If you work in an invoicing or billing capacity, getting professional, detailed payment notices into the hands of your clients is an important task. Leaving out key information when writing bills can result in delayed, late or nonpayment. This can be costly, time-consuming and frustrating, both for you and your company.
Create a Standardized Form
Make a billing template, either creating one from scratch or using one of any number of free, downloadable invoices available online. The form should include your company name, address and contact number, preferably with your letterhead or logo. Also include a space to fill in the customer’s name and contact information, an invoice number and purchase order number, the date of sale or service and the billing date. Include the name of the salesperson or account representative, if applicable, and indicate the product, service, quantity, per-item charge, tax, shipping and remittable total. Include a payment-due-by date, commonly 30 days from the invoice date.
Somewhere on the invoice, typically at the bottom and in small print, include your company’s terms for payment and describe action that results from late payment. For example, indicate acceptable forms of payment, like cash, check, credit card, PayPal, cashier’s check or money order. Outline whether partial payments are acceptable or if the full billing amount is due as a single payment. If you charge a late fee for accounts past due, write out these terms as well. For example, “a fee of 10 percent of the account balance will be assessed for every 30 days the account is past due. ”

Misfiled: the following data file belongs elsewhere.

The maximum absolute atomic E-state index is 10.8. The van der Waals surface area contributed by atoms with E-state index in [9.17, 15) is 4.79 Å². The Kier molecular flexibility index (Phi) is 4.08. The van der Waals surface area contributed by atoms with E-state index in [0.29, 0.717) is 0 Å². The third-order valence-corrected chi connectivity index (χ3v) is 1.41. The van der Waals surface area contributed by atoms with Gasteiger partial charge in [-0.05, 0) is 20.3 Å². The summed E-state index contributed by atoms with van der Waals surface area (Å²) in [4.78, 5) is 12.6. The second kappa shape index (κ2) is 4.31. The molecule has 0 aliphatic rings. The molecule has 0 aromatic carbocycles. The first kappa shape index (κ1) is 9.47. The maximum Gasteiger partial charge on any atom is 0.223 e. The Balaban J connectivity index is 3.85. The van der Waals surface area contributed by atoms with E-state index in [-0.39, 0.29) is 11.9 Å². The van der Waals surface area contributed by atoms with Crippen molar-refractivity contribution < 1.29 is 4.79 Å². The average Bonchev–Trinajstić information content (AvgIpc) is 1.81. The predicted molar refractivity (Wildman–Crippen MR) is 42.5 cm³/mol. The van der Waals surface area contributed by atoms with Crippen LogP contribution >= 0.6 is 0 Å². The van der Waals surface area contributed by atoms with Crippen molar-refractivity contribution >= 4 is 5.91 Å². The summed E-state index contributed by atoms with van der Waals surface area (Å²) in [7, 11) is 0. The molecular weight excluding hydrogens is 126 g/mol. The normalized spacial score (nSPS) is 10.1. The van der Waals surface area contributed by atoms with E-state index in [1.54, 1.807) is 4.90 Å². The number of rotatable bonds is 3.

If a customer doesn't pay a bill on time, write a follow-up billing notice. Revise the original billing statement, prominently mark it with a stamp that indicates the invoice is a second notice and include late fees, if applicable. You may opt to include a professionally written business letter with your follow-up invoice to reiterate payment terms and indicate what will happen if the customer doesn't pay the second invoice, such as suspension of the account or purchasing privileges. Provide a name and contact number for the customer to call with questions or concerns.
If an account becomes seriously delinquent and attempts to contact the customer directly are unsuccessful, send a collection notice. Include copies of invoices and correspondence sent to date and, if applicable, a copy of the customer’s contract or any paperwork signed by the customer. Outline the next step if the collection notice goes unheeded, such as turning the case over to a corporate collection agency, reporting the delinquent account to credit bureaus or referring the matter to your corporate attorney.
Lisa McQuerrey has been a business writer since 1987. In 1994, she launched a full-service marketing and communications firm. McQuerrey's work has garnered awards from the U.S. Small Business Administration, the International Association of Business Communicators and the Associated Press. She is also the author of several nonfiction trade publications, and, in 2012, had her first young-adult novel published by Glass Page Books.